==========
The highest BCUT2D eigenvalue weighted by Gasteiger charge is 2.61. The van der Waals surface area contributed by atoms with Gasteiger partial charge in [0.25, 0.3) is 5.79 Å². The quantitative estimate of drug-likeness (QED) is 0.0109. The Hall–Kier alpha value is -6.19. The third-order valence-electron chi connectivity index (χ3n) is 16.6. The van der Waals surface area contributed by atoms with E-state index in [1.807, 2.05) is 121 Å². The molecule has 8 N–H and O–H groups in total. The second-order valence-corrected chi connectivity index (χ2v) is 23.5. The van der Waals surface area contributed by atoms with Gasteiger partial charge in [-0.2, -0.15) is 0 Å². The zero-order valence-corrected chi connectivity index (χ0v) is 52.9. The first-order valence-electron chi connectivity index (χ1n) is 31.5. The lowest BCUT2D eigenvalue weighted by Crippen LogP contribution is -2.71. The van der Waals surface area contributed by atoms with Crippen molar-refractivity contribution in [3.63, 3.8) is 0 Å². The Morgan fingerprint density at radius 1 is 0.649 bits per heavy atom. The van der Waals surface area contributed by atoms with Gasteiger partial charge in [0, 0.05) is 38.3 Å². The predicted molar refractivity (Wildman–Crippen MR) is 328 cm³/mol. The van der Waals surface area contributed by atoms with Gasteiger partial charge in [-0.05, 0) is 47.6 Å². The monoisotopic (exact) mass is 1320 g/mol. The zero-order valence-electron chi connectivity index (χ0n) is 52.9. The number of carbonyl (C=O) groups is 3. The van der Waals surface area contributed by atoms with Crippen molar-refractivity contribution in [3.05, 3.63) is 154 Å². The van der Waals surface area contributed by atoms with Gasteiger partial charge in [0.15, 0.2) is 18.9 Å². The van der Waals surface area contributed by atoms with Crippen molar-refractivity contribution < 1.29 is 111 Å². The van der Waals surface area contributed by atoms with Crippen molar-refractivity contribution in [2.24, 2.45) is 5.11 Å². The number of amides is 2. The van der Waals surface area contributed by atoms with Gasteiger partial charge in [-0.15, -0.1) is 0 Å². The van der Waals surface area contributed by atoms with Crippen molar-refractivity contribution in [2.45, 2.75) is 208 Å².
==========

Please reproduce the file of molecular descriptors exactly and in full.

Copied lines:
The highest BCUT2D eigenvalue weighted by Gasteiger charge is 2.61. The van der Waals surface area contributed by atoms with Gasteiger partial charge in [0.25, 0.3) is 5.79 Å². The quantitative estimate of drug-likeness (QED) is 0.0109. The Hall–Kier alpha value is -6.19. The third-order valence-electron chi connectivity index (χ3n) is 16.6. The van der Waals surface area contributed by atoms with E-state index in [1.807, 2.05) is 121 Å². The molecule has 8 N–H and O–H groups in total. The second-order valence-corrected chi connectivity index (χ2v) is 23.5. The van der Waals surface area contributed by atoms with Gasteiger partial charge in [-0.2, -0.15) is 0 Å². The zero-order valence-corrected chi connectivity index (χ0v) is 52.9. The first-order valence-electron chi connectivity index (χ1n) is 31.5. The lowest BCUT2D eigenvalue weighted by Crippen LogP contribution is -2.71. The van der Waals surface area contributed by atoms with Crippen molar-refractivity contribution in [3.63, 3.8) is 0 Å². The Morgan fingerprint density at radius 1 is 0.649 bits per heavy atom. The van der Waals surface area contributed by atoms with Gasteiger partial charge in [0, 0.05) is 38.3 Å². The predicted molar refractivity (Wildman–Crippen MR) is 328 cm³/mol. The van der Waals surface area contributed by atoms with Gasteiger partial charge in [-0.05, 0) is 47.6 Å². The monoisotopic (exact) mass is 1320 g/mol. The zero-order valence-electron chi connectivity index (χ0n) is 52.9. The number of carbonyl (C=O) groups is 3. The van der Waals surface area contributed by atoms with Crippen molar-refractivity contribution in [3.05, 3.63) is 154 Å². The van der Waals surface area contributed by atoms with Gasteiger partial charge in [0.15, 0.2) is 18.9 Å². The van der Waals surface area contributed by atoms with Crippen molar-refractivity contribution < 1.29 is 111 Å². The van der Waals surface area contributed by atoms with Crippen molar-refractivity contribution in [2.24, 2.45) is 5.11 Å². The number of amides is 2. The van der Waals surface area contributed by atoms with Gasteiger partial charge in [-0.15, -0.1) is 0 Å². The van der Waals surface area contributed by atoms with Crippen molar-refractivity contribution in [2.45, 2.75) is 208 Å².